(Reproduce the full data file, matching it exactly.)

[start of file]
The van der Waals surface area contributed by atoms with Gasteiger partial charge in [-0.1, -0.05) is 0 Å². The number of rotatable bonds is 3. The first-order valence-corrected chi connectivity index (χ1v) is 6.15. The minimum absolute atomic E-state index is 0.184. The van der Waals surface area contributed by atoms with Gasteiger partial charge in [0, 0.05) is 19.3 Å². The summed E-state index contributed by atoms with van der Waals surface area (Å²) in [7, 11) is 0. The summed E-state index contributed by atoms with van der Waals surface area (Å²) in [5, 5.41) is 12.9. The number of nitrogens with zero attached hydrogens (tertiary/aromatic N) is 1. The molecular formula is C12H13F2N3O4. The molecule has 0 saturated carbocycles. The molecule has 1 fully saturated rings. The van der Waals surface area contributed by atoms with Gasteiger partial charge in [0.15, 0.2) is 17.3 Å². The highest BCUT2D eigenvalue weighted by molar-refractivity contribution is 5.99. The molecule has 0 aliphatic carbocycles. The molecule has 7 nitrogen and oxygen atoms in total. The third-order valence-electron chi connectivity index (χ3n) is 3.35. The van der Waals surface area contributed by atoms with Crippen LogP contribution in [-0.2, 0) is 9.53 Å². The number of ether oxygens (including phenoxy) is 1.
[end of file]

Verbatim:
The van der Waals surface area contributed by atoms with Gasteiger partial charge in [-0.1, -0.05) is 0 Å². The number of rotatable bonds is 3. The first-order valence-corrected chi connectivity index (χ1v) is 6.15. The minimum absolute atomic E-state index is 0.184. The van der Waals surface area contributed by atoms with Gasteiger partial charge in [0, 0.05) is 19.3 Å². The summed E-state index contributed by atoms with van der Waals surface area (Å²) in [7, 11) is 0. The summed E-state index contributed by atoms with van der Waals surface area (Å²) in [5, 5.41) is 12.9. The number of nitrogens with zero attached hydrogens (tertiary/aromatic N) is 1. The molecular formula is C12H13F2N3O4. The molecule has 0 saturated carbocycles. The molecule has 1 fully saturated rings. The van der Waals surface area contributed by atoms with Gasteiger partial charge in [0.15, 0.2) is 17.3 Å². The highest BCUT2D eigenvalue weighted by molar-refractivity contribution is 5.99. The molecule has 0 aliphatic carbocycles. The molecule has 7 nitrogen and oxygen atoms in total. The third-order valence-electron chi connectivity index (χ3n) is 3.35. The van der Waals surface area contributed by atoms with Crippen LogP contribution in [-0.2, 0) is 9.53 Å². The number of ether oxygens (including phenoxy) is 1.